Several Republican voters who accused Maryland officials of redrawing a key congressional district to illegally favor Democrats won their federal lawsuit Wednesday, in a sharp rebuke of overt partisan gerrymandering that forces the state to fix the problem before the 2020 elections -- or have federal judges step in and come up with a new congressional map themselves.
The panel hearing the case in U.S. District Court in Maryland said the state must redraw the 6th Congressional District's lines using "traditional criteria for redistricting," showing regard for "natural boundaries."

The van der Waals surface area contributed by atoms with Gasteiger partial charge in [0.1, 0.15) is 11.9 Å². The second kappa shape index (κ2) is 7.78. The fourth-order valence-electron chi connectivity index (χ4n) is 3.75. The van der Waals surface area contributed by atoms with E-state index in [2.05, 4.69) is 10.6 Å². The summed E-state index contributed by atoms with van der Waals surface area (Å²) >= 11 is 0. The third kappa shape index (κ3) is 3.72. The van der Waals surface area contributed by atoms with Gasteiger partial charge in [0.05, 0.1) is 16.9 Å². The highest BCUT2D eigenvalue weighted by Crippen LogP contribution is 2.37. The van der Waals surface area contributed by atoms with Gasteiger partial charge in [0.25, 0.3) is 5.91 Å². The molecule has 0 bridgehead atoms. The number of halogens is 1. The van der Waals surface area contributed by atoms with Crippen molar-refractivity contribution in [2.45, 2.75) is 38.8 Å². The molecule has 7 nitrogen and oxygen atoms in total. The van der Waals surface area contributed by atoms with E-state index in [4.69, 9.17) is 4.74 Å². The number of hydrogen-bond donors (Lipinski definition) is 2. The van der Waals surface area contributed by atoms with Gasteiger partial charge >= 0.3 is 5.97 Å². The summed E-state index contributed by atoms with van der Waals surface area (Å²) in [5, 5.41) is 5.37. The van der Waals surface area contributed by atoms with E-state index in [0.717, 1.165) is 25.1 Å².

The U.S. Supreme Court reviewed the Maryland case this summer before deciding in June to refer it back to the lower court for a decision, effectively allowing the 2011 map to remain in place for Tuesday's congressional elections.
Circuit Court Judge Paul Niemeyer, says the state's 2011 congressional map removed roughly 66,000 Republican voters from the 6th District and added around 24,000 Democratic voters, "bringing about the single greatest alteration of voter makeup in any district in the Nation following the 2010 census."
Kathay Feng, national redistricting director for the Common Cause advocacy group, said the court's ruling demonstrates Maryland's congressional map "squashed political participation and speech."